Researchers have long recognized that brain computer interface (BCI) could offer a solution for patients who, paralyzed due to injury or disease, cannot communicate through speech or typing.
Communication is fundamental to the human experience. A social species, we use speech and writing to convey our wants, needs, thoughts, and feelings to those around us. Disease or injury affecting communication can therefore impede both our ability to meet basic needs and to enjoy the profound fulfillment that comes from social connection.
Such is the case for individuals whose paralysis prevents them from engaging in traditional forms of communication. In the United States, over 150,000 people are paralyzed to this degree. These individuals have intact and highly active brains, but, due to damage or disease in the nervous system, cannot animate the muscles required for talking, writing, or typing.
Researchers have long recognized that brain computer interface (BCI) could offer a solution for these patients. By monitoring brain activity at its source, these neural interfaces provide a means to get information out of the brain and into the social world.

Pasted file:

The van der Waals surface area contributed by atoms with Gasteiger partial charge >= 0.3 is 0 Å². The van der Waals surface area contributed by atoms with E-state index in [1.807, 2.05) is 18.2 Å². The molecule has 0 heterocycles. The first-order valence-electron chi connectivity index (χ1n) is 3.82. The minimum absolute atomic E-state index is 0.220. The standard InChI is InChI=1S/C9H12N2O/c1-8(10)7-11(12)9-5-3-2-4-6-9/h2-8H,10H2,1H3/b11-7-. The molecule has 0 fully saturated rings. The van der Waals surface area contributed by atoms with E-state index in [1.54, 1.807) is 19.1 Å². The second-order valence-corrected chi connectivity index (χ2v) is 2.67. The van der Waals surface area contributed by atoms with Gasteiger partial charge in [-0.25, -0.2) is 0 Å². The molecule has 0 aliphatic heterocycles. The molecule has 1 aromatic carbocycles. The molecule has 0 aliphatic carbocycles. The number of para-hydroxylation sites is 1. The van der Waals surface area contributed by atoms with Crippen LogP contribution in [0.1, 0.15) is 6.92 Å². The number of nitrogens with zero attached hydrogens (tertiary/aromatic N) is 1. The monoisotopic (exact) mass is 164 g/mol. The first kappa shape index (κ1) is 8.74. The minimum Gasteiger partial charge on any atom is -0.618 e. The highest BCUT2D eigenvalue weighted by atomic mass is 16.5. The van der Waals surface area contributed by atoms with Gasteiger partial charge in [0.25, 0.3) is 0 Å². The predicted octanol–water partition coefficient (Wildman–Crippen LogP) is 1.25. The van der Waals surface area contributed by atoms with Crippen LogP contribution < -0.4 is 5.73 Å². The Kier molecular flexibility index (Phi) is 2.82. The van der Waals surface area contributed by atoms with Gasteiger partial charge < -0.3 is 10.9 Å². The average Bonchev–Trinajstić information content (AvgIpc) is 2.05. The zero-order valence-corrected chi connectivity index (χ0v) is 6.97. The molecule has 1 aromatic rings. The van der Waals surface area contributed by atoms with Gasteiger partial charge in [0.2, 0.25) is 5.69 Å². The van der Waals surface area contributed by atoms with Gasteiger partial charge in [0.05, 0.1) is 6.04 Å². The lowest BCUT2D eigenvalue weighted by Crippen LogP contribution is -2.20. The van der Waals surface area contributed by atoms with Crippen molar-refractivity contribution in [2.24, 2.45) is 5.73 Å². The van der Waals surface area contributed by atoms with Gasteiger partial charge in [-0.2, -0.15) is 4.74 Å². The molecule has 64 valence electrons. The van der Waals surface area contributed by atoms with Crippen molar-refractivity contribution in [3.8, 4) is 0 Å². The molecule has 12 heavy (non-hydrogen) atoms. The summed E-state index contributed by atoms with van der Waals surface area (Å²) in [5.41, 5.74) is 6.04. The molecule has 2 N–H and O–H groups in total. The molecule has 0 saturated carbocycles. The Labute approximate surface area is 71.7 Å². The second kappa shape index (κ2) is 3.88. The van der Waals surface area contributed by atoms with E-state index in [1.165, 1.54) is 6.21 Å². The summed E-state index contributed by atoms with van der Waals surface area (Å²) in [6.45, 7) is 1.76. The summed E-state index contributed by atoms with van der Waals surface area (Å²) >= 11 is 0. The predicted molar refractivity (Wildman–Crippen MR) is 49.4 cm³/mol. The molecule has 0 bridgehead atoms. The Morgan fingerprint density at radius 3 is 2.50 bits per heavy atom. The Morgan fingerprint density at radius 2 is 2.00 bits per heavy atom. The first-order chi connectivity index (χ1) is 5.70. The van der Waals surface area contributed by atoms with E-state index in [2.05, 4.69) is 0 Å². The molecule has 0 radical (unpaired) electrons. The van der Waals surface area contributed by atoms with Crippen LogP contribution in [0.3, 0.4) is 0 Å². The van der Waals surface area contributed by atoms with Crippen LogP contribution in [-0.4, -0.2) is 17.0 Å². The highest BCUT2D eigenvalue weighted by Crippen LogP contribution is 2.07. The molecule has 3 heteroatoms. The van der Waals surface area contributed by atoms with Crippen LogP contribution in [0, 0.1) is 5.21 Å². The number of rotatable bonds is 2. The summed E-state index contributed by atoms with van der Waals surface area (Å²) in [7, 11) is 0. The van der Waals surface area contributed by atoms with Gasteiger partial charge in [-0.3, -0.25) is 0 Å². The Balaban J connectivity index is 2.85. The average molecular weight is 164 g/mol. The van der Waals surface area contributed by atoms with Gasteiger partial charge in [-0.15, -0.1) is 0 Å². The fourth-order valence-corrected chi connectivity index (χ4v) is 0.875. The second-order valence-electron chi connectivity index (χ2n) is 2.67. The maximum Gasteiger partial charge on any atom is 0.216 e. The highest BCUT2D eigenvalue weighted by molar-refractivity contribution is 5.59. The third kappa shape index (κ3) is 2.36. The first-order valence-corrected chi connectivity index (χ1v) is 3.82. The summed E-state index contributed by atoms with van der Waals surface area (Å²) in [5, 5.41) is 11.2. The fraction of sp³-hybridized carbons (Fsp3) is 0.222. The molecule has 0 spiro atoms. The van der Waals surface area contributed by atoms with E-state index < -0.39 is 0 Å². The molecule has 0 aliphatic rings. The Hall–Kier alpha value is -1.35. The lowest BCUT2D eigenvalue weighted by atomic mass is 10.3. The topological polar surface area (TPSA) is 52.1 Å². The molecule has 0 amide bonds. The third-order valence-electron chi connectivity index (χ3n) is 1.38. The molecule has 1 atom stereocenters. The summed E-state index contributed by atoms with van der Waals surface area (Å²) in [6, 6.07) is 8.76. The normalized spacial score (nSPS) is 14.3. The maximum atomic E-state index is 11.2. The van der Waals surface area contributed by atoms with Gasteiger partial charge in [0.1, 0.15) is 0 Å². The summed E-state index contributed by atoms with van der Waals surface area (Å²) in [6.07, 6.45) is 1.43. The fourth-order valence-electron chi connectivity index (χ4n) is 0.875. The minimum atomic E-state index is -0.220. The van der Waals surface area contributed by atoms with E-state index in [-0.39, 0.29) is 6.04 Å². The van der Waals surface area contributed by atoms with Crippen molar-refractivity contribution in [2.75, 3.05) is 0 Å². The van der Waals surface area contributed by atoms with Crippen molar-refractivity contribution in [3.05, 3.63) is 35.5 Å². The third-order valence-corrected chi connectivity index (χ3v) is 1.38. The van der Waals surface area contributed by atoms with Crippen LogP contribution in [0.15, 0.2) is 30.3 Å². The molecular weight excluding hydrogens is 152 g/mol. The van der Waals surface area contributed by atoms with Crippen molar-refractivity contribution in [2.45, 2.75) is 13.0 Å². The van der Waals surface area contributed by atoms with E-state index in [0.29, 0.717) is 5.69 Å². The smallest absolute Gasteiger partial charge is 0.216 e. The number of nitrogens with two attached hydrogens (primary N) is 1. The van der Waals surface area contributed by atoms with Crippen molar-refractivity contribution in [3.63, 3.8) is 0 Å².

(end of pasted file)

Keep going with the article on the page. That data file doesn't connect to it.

Up until now, technical challenges have complicated the development of a truly practical BCI for assistive communication. However, recent technological advancements in both neurotechnology and AI computing mean commercial assistive communication applications are now on the horizon.
At Paradromics, we are developing a direct data interface (DDI) with the brain. DDI is a class of implanted BCI that provides both the high data rate and the proximity to brain signals required for an effective assistive communication device.
Learn more about the current state of the art and future direction in Enabling Connection II: BCI for Assistive Communication.
Kawala-Sterniuk A, Browarska N, Al-Bakri A, et al. Summary of over Fifty Years with Brain-Computer Interfaces-A Review. Brain Sci. 2021;11(1):43.